The reason is depressingly clear. Maths is merely an easy subject to measure, nationally and internationally. It thus facilitates the bureaucratic craving for targetry and control. (With this part I agree. In fact, this is closedly connected with my above comment on “determining the needs”. Quantitative measurements and statistics are important to give the decisions an objective aura and disguise their unavoidably ideological nature. For this purpose, one has to make sure to raise statistics-literate generations, which is not what mathematics education means to me.)

Altogether the article has brought to my mind the verses from “Murder in the Cathedral” (T.S. Eliott):

The last temptation is the greatest treason:

To do the right deed for the wrong reason.

# Higher Education and Human Capital

A few weeks ago I attended a UCU conference in London on the future of UK higher education which had one or two interesting speakers.  The most interesting for me was Andrew McGettigan, an academic who studies the economics and ideology of government education policy in depth.  He explained that because the current system of financing universities is unsustainable (70% of the student loan book will never be repaid) government ideologues are planning to introduce differential support to universities  for educating students in different subjects, which will depend on the expected  “added value” to the student of their degree, as measured  by increase in expected lifetime earnings.  Quite how this would be determined without the projections being hopelessly out of date is not apparent.  The idea would be to encourage the production by universities of “valuable” citizens who will be in a position to repay the cost of their education, since it is expected that universities will naturally try to maximise their income.  So on this model we can expect a big expansion of law, medicine, and accountancy departments and the virtual disappearance of nursing, history, and the arts.  I suspect pure mathematics might not do too well either.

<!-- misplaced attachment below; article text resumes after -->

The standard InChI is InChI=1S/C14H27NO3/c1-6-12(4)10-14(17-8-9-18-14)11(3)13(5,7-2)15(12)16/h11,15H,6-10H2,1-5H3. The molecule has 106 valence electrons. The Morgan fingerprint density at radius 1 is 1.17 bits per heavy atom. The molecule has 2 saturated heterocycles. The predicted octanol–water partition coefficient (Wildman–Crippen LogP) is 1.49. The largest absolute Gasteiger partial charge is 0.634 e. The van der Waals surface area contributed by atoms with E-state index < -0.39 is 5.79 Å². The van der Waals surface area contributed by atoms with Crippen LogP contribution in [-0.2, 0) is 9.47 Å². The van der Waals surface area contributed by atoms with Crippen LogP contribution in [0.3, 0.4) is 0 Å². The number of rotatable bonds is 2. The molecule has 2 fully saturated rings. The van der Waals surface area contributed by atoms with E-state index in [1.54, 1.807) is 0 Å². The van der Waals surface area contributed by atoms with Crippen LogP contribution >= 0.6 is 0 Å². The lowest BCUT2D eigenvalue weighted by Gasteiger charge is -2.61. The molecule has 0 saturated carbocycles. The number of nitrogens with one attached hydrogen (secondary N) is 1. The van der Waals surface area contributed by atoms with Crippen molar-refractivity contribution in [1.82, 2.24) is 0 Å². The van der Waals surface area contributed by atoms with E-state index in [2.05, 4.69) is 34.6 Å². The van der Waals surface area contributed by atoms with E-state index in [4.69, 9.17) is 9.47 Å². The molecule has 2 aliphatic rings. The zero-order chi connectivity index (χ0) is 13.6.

I found a very interesting paper of McGettigan in which he explains the background to this part of his talk in detail.
See also the remarkable table at Fig. 12, frame 19, of the slides from McGettigan’s UCU talk which details the expected lifetime financial benefit of a first degree in various subjects. I reproduce the table here:

# When did you stop?

I heard a famous French illustrator on the radio this morning and one of the thing he said strongly resonated with me. There were several versions of his background circulating in the press, publisher blurbs, web pages. In some of them he was an alumni of a famous Art School and in some of them he never had any formal training in drawing or painting.  When asked by the interviewer about it, he simply said he did not go to an art school. He remarked he was often asked about his training, for instance: “When did you start drawing ?” He usually turns that around:

“You see, most children start expressing themselves through drawings, from a very early age, at home, in kindergarten. I did that, too, that’s nothing remarkable. Usually during primary school, they don’t do it anymore. I just didn’t stop. I never stopped. I kept drawing every day, every kind of things, and it happened partly because my parents did not block me or frown upon this activity. And I still do it. So when people ask me that kind of question, I ask them back: when did you stop drawing?”

Hearing him, I recalled my own frequent feeling of powerlessness when I try do draw something or see the kind of work I would like to produce myself. I told a friend who was listening with me to the radio program: “I think that’s what I did with mathematics. I started early playing with numbers, object combinations, dots, lines, a compass, gridded paper, I never stopped, and I never asked for permission.”

That’s probably what I should have done with drawing. Thinking about my terrible mandatory middle-school art hours may give me an insight into what people experience in the ordinary math classes — and what disgusts them.

we could ask : when did you stop doing “it”?

I write “it”, because many activities that are profoundly mathematical are not recognized as such by teachers and family of young children, while art is more commonly seen as a continuum. Parents are more open to their child expressing themselves in pre-art activities, to the point it becomes a nuisance to everyone else.

If I follow the analogy with early childhood drawings, it suggests that when helping people who have a failed or non-existent relation with mathematics, most approaches start with an excessive level of sophistication, preconception and structuration. We take for granted cognitive processes, standard viewpoints, rhetorics and expectations most mathematicians have acquired unknowingly from many clues. We are the ones who “got it”. We expect to bring people to reconciliation and insight within a few hours of structured exposure, we do not help them practice some accessible, spontaneous, “proto”-mathematics that could be formative, nor do we really prepare and aim for life-long practice, enjoyment and learning.